Welles plays Michael O’Hara, a charming seafarer, and Hayworth, rich sophisticate, Elsa Bannister. When they meet, O’Hara falls hard for Elsa and from that point on, you know no good is going to come of this match. No character in this movie is good; the character Welles plays might be the most noble of all the human snakes who populate it, but by his own admission (his character narrates the movie), he gets “stupid for love” from the moment he sets eyes on Hayworth.  But what red hot-blooded male wouldn’t turn into Dumbo for the likes of Rita Hayworth?  With her deliciously white, porcelain face and hair, she epitomizes glamor and sexuality. Outside, she is all gilt and crystal and silver. Inside her, though, seethes the boiling waters of schemes and deceits. An essential element of any film noir worth its salt is a woman who cannot be trusted and Hayworth plays Elsa Bannister with all the sincerity of a depth charge. Welles is screwed from the start (pun fully intended!).

The Lady from Shanghai is a thrill of technical mastery and tone. Welles was often criticized for being too flamboyant with his camera, but he was not interested in following strict notions of narrative form. Always, he strove to concentrate on the look, the feel, the atmosphere of his tale. He was not one for straight storytelling, which is what makes his movies so memorable, so unique, so much his own.  Reviewers also were fond of criticizing the flamboyance of Welles’ background scenes; they detracted from the principal action, critics said. But Welles knew what he was up to. Often the richness,, the closeness of what is going on behind the actors emboldens what is going on in the foreground. Pay attention to that scene where Welles and Glenn Anders walk a beachhead precipice alone together. A palpable menace pervades every frame. The crashing waves, the flying clouds are almost on top of them. You feel at any moment one or both of them will push the other off the cliff, or lose his footing and be swallowed by the rocks. This malice, or malaise, if you will, perceived throughout the movie, is so thick you can cut it with a knife. Danger waits around every corner, even when a character is doing something as seemingly benign as smoking a cigarette or climbing out of a rickshaw.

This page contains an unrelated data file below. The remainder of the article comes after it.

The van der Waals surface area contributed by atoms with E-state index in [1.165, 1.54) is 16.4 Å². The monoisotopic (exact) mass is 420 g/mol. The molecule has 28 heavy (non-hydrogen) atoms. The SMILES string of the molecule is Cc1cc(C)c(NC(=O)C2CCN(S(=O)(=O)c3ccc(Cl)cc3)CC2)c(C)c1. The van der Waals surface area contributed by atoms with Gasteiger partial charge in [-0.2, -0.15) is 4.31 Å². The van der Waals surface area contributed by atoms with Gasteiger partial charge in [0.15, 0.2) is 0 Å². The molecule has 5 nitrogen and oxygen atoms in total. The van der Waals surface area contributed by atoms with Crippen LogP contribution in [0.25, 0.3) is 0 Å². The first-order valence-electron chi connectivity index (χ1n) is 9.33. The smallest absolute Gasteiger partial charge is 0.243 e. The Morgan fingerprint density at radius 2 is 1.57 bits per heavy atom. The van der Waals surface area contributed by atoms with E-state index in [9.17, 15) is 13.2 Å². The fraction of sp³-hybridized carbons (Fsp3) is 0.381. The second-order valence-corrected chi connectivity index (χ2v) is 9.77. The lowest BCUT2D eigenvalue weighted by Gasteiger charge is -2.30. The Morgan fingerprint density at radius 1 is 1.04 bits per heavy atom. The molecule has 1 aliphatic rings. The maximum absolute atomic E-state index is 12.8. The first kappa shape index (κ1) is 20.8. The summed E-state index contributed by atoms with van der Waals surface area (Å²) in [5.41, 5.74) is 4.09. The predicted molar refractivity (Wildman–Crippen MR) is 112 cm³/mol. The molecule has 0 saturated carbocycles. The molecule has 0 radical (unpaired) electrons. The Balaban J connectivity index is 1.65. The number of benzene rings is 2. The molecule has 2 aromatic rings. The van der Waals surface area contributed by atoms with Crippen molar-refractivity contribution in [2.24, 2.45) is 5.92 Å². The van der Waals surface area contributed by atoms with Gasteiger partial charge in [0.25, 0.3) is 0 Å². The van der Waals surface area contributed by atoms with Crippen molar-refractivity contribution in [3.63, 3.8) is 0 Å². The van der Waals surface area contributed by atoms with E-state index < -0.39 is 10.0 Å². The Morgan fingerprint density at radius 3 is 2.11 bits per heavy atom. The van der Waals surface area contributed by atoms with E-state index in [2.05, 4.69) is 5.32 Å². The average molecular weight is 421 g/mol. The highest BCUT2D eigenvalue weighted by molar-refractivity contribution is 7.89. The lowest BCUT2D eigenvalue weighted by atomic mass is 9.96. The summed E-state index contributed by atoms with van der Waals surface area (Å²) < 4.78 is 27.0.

In spite of the strong criminal themes, though, there is a general comic tone, especially in the trial scenes; not comedy exactly but comic satire, a send-up of trials and judges and lawyers (Welles harbored a lifelong contempt for the legal profession and here, it shows. So much has been written about the Funhouse Mirror Scene that I will not spoil the surprise for those of you who haven’t seen it yet. But suffice it to say that it still packs a crackerjack wallop and retains its deservedly iconic place in the pantheon of famous movie finales. Besides the great Orson Welles and the great Rita Hayworth, the movie boasts the great Everett Sloane (Welles’ Mercury Theater colleague and friend) as Elsa’s husband, Arthur Bannister, a cripple in more ways than one, and character actor, Glenn Anders, as vile and as diabolical a villain as ever there has been.

When it was first released, The Lady from Shanghai was somewhat popular in Europe but did not do well here in the States. Studio heads left at least an hour’s worth of footage on the cutting room floor. As far as is known, the movie has never been seen in its entirety. What you see is only a crumb of the whole cake Welles served up. In fact, The Lady from Shanghai languished in anonymity until American author Truman Capote mentioned, in the 1950s, how much he loved it, told how he could quote line after line of its delicious dialogue by heart and had watched the movie dozens of times. Only then did The Lady from Shanghai receive the attention and the acclaim that it and Orson Welles deserved.  It is arguably the best film noir ever made, or at least one of the best.  Better than Welles’ hapless rube, Rita Hayworth’s luscious bitch, and the glories of Acapulco, San Francisco and Shanghai, no moviegoer can ever do!!

Leo Racicot Written by:

One Comment

  1. Harold Etherington
    March 7, 2012

    Another ball-out-of-the-park review from Mr. Racicot on this
    one. Plus he reminded me of the classic films Reverend Edward Mark ran at the old Harvard-Epworth Church. Does anybody remember them?
    I never missed one. Thanks for the nice memories of my youth, too.